Spiritually, often the greatest growth is due to the greatest pain. Some have called it a time of being in a spiritual desert. Some have called it the long night of the soul. Some have called it being empty. Contrary to our usual emotional and intellectual response, this is when we need to lean most heavily upon God. This is also often when we don’t. We avoid God. We avoid talking to God. We avoid reading of God. We avoid all things about God. Then we wonder where God went, failing (or choosing not) to recognize that it is not God who left us, but we who left God.

On the other hand, if we instead develop practices that continue in prayer, reading, and worship, our foundation becomes firm. Often it is obedience to those practices during the dry time that produces the deepest growth as we exit the desert. The obedience learned in the desert prepare each of our steps so that we can see the Father’s love in the steps we take, follow Jesus’ path, and live by the Holy Spirit.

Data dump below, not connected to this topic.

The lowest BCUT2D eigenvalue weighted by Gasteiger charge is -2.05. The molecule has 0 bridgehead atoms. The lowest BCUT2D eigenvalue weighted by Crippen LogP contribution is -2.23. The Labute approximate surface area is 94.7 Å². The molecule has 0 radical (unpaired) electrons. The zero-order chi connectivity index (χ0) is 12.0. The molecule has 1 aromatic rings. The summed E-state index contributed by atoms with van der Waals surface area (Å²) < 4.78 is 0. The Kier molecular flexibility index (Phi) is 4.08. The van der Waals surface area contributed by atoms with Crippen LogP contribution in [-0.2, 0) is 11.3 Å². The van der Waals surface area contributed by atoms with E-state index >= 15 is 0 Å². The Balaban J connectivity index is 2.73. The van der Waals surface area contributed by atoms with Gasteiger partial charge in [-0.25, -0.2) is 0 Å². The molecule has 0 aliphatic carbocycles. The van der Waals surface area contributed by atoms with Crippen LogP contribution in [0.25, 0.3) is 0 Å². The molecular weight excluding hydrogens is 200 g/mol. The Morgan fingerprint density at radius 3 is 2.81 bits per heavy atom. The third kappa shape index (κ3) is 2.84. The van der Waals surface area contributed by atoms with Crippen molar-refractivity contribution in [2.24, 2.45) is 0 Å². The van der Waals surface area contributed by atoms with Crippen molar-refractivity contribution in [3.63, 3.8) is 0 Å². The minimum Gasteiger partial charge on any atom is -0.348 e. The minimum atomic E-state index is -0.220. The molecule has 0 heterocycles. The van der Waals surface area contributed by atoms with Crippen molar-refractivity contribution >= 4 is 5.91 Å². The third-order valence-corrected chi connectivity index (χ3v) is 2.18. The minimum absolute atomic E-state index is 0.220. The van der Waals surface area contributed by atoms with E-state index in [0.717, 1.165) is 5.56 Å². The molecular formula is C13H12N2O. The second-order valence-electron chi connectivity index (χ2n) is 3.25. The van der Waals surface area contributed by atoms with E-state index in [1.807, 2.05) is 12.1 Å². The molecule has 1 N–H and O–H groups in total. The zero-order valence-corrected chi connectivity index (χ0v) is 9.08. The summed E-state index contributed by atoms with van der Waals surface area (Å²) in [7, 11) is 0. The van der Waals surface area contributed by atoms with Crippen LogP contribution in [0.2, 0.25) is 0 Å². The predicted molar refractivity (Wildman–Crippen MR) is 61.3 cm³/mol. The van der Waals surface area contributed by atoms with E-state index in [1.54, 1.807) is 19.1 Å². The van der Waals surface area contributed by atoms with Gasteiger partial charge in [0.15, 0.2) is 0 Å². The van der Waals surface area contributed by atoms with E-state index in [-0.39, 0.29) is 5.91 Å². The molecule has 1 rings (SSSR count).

1) When was the last spiritual desert you experienced? What was the result? How did you make it through?

2) People often view spiritual things and practices as if they ought to be different than everything else. Why do you think that is?

3) “Going through the motions” often seems false, yet that is often when we are most deeply trained. Why is that? What spiritual practices are so ingrained that you cannot imagine not doing them?

Blowing Smoke Into Our Own Eyes — 16 February 2020

Isaiah 30:8–13 (read online ⧉)

Hearing the truth about ourselves is often uncomfortable. We like to hear good stuff, but do our best to avoid that feels bad, or might cause us to look at ourselves badly. We are not alone. When Isaiah is sent to confront the Israelites with a bad report, you can imagine how well it was received.